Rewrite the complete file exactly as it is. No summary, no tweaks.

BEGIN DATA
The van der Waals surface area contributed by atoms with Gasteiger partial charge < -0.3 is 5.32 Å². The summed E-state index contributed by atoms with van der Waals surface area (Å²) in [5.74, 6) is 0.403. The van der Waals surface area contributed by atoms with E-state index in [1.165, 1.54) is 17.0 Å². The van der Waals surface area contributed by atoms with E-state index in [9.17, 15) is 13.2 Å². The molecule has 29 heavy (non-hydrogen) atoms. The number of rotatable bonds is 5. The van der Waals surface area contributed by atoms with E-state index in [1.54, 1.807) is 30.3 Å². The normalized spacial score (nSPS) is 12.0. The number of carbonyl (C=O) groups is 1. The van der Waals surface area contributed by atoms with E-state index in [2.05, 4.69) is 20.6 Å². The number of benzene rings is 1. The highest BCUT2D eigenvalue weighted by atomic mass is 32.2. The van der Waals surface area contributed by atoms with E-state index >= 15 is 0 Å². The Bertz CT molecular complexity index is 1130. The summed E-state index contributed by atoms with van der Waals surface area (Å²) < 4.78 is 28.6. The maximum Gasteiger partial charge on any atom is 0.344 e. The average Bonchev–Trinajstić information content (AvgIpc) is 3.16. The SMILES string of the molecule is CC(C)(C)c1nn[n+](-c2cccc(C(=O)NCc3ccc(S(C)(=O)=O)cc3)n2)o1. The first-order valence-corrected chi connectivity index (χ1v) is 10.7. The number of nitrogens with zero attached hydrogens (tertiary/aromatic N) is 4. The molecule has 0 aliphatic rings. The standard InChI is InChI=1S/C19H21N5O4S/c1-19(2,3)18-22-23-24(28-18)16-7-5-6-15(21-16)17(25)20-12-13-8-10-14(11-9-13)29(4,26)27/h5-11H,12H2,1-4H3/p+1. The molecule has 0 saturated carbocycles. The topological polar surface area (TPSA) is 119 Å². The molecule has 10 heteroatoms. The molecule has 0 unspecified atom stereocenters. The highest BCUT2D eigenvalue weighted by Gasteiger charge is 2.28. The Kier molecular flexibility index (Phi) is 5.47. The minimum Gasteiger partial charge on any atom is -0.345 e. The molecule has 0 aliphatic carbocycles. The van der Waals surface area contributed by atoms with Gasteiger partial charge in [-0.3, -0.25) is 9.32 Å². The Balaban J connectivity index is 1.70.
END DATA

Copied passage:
The van der Waals surface area contributed by atoms with Gasteiger partial charge < -0.3 is 5.32 Å². The summed E-state index contributed by atoms with van der Waals surface area (Å²) in [5.74, 6) is 0.403. The van der Waals surface area contributed by atoms with E-state index in [1.165, 1.54) is 17.0 Å². The van der Waals surface area contributed by atoms with E-state index in [9.17, 15) is 13.2 Å². The molecule has 29 heavy (non-hydrogen) atoms. The number of rotatable bonds is 5. The van der Waals surface area contributed by atoms with E-state index in [1.54, 1.807) is 30.3 Å². The normalized spacial score (nSPS) is 12.0. The number of carbonyl (C=O) groups is 1. The van der Waals surface area contributed by atoms with E-state index in [2.05, 4.69) is 20.6 Å². The number of benzene rings is 1. The highest BCUT2D eigenvalue weighted by atomic mass is 32.2. The van der Waals surface area contributed by atoms with E-state index >= 15 is 0 Å². The Bertz CT molecular complexity index is 1130. The summed E-state index contributed by atoms with van der Waals surface area (Å²) < 4.78 is 28.6. The maximum Gasteiger partial charge on any atom is 0.344 e. The average Bonchev–Trinajstić information content (AvgIpc) is 3.16. The SMILES string of the molecule is CC(C)(C)c1nn[n+](-c2cccc(C(=O)NCc3ccc(S(C)(=O)=O)cc3)n2)o1. The first-order valence-corrected chi connectivity index (χ1v) is 10.7. The number of nitrogens with zero attached hydrogens (tertiary/aromatic N) is 4. The molecule has 0 aliphatic rings. The standard InChI is InChI=1S/C19H21N5O4S/c1-19(2,3)18-22-23-24(28-18)16-7-5-6-15(21-16)17(25)20-12-13-8-10-14(11-9-13)29(4,26)27/h5-11H,12H2,1-4H3/p+1. The molecule has 0 saturated carbocycles. The topological polar surface area (TPSA) is 119 Å². The molecule has 10 heteroatoms. The molecule has 0 unspecified atom stereocenters. The highest BCUT2D eigenvalue weighted by Gasteiger charge is 2.28. The Kier molecular flexibility index (Phi) is 5.47. The minimum Gasteiger partial charge on any atom is -0.345 e. The molecule has 0 aliphatic carbocycles. The van der Waals surface area contributed by atoms with Gasteiger partial charge in [-0.3, -0.25) is 9.32 Å². The Balaban J connectivity index is 1.70.